Back to the main point, Engender: ‘… welcomed the Justice Committee’s conclusion that “Whilst the arguments are finely balanced, the Committee considers it might be wise to wait until the Working Group on Misogynistic Harassment has reported before Parliament considers legislating to add sex as a hate crime characteristic.”

‘With consensus and momentum behind the need to address the misogyny and hatred toward women there is an opportunity for an ambitious ‘fit for purpose’ approach.

‘Engender therefore urges Parliament to support the Bill’s approach, which leaves it open to Parliament to add a sex aggravator if and when solutions to these problems have been identified. The Misogyny Working Group has committed to reporting on this within a year… ‘

Engender’s view has now been endorsed by the Scottish Government and Parliament. Engender has agreed to participate in Dame Helena Kennedy’s Working Group on Misogyny and Criminal Justice in Scotland.

21 thoughts on “For those unhappy about the ‘exclusion of women’ from the Hate Crime Bill

  1. The Domestic Abuse Bill is now being used against abused women. Abused by men. Anyone can make a malicious complaint, The complaint cannot be dropped even if the abuser complainant wants it dropped. Caroline Flack committed suicide.

    Abusive people use the Law against innocent others. The secret Family Courts. Presided over by men.

    There are now arguments that women cannot be protected by Law because they are not a minority. Even though they are more likely to suffer abuse.

    Women who co habit (the majority) Do not have equal rights with other women (or men), They have to stay in abusive, harmful situations because they are unequal under the Law. They cannot get away. Change the Law. Do something about it. Sticks and stones break bones but names not so much.

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  2. I haven’t looked at analytical jurisprudence or the semiotics of the law in almost three decades, so I’m not in the best position to be teaching legal theory. However, I do understand that sex and gender do not have the same cultural or legal meaning. The correctness of legal facts and rights depends on the coherence of correlation between legal concepts. The concept of “woman” is already well established in law.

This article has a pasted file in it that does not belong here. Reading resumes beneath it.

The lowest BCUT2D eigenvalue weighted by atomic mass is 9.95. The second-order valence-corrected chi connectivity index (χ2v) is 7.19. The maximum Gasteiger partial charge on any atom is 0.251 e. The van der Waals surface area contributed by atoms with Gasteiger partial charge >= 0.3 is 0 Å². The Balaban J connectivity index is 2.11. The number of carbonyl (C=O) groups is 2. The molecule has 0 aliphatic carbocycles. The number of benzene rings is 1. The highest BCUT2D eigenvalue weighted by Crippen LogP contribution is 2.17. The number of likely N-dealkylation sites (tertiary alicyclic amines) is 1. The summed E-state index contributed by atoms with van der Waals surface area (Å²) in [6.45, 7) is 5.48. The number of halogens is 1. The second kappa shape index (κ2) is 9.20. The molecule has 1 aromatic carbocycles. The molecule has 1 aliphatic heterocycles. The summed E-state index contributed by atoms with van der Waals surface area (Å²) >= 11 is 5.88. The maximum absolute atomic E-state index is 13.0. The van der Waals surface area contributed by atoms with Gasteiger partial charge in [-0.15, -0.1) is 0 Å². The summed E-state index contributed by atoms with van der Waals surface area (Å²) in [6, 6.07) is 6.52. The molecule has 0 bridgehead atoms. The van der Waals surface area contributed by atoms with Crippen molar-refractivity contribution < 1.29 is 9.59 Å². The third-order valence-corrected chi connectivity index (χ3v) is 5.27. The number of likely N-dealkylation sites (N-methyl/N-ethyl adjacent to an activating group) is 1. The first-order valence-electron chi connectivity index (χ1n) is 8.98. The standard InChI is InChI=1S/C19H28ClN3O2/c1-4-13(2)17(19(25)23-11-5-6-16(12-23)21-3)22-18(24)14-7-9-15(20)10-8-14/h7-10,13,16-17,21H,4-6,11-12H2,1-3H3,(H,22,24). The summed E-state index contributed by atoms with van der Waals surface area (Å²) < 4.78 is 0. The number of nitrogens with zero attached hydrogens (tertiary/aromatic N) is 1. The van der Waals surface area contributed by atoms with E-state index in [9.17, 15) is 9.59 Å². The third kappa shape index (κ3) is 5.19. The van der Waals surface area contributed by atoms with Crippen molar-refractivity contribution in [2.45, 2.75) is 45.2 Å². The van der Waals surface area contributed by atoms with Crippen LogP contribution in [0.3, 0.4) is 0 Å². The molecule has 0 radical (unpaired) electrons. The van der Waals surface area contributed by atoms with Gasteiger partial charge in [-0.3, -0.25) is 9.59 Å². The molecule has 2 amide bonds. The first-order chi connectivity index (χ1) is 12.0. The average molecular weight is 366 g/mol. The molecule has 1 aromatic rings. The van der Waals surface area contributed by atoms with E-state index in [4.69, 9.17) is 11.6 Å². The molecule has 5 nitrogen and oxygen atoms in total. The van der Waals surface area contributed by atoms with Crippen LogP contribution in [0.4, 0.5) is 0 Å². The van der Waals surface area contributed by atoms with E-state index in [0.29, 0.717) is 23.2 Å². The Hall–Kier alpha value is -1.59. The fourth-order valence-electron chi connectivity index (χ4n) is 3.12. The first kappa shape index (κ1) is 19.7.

The Hohfeldian Approach to Law and Semiotics
    https://repository.law.miami.edu/cgi/viewcontent.cgi?article=1983&context=umlr

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    1. This is an important point – that “woman’ is a well understood concept in law and there is a long established body of laws relating to women. One of the issues arising from amendments to the Gender Recognition Act, which, remember, is a UK Act passed in 2004, is the demand from some Trans campaigners, to remove or render inoperative, not just the term ‘woman’, but, the legal protections arising from that term.

      The amendments to the Gender Recognition Act were to take account of subsequent developments, such as civil partnerships, same sex marriage, adjusting the procedures for recognising self declared genders. All this is worthy and it is right that it is addressed.

      Sadly, these arguments have been distorted and presented in polarised terms, by the media, by misogynists, homophones, haters of trans people, fringe, but very voluble trans groups, some Heath companies promoting various ‘treatments’. This has led to the pausing of consideration of the amendments. But, it should be noted that since 2004, many thousands have, without fuss, made satisfactory use of the Act.